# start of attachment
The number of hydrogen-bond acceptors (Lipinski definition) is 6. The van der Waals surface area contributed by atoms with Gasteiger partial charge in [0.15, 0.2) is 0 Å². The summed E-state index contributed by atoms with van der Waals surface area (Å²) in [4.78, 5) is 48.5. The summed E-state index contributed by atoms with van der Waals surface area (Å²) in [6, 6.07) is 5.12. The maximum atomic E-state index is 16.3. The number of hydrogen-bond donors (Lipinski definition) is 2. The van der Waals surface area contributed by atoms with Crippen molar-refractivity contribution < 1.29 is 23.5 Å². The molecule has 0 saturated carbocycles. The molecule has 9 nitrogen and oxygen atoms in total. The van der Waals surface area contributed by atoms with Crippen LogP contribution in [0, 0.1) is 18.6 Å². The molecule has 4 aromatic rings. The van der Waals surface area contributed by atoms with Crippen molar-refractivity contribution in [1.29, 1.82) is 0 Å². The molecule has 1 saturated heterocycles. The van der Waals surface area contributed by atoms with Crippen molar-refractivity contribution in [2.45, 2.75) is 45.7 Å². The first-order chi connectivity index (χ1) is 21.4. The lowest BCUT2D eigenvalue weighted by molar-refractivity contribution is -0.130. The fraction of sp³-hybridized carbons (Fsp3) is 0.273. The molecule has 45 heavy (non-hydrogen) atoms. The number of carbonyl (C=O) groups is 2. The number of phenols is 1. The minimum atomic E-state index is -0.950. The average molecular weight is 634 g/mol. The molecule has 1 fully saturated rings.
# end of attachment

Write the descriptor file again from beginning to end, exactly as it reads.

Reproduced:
The number of hydrogen-bond acceptors (Lipinski definition) is 6. The van der Waals surface area contributed by atoms with Gasteiger partial charge in [0.15, 0.2) is 0 Å². The summed E-state index contributed by atoms with van der Waals surface area (Å²) in [4.78, 5) is 48.5. The summed E-state index contributed by atoms with van der Waals surface area (Å²) in [6, 6.07) is 5.12. The maximum atomic E-state index is 16.3. The number of hydrogen-bond donors (Lipinski definition) is 2. The van der Waals surface area contributed by atoms with Crippen molar-refractivity contribution < 1.29 is 23.5 Å². The molecule has 0 saturated carbocycles. The molecule has 9 nitrogen and oxygen atoms in total. The van der Waals surface area contributed by atoms with Crippen LogP contribution in [0, 0.1) is 18.6 Å². The molecule has 4 aromatic rings. The van der Waals surface area contributed by atoms with Crippen molar-refractivity contribution in [1.29, 1.82) is 0 Å². The molecule has 1 saturated heterocycles. The van der Waals surface area contributed by atoms with Crippen molar-refractivity contribution in [2.45, 2.75) is 45.7 Å². The first-order chi connectivity index (χ1) is 21.4. The lowest BCUT2D eigenvalue weighted by molar-refractivity contribution is -0.130. The fraction of sp³-hybridized carbons (Fsp3) is 0.273. The molecule has 45 heavy (non-hydrogen) atoms. The number of carbonyl (C=O) groups is 2. The number of phenols is 1. The minimum atomic E-state index is -0.950. The average molecular weight is 634 g/mol. The molecule has 1 fully saturated rings.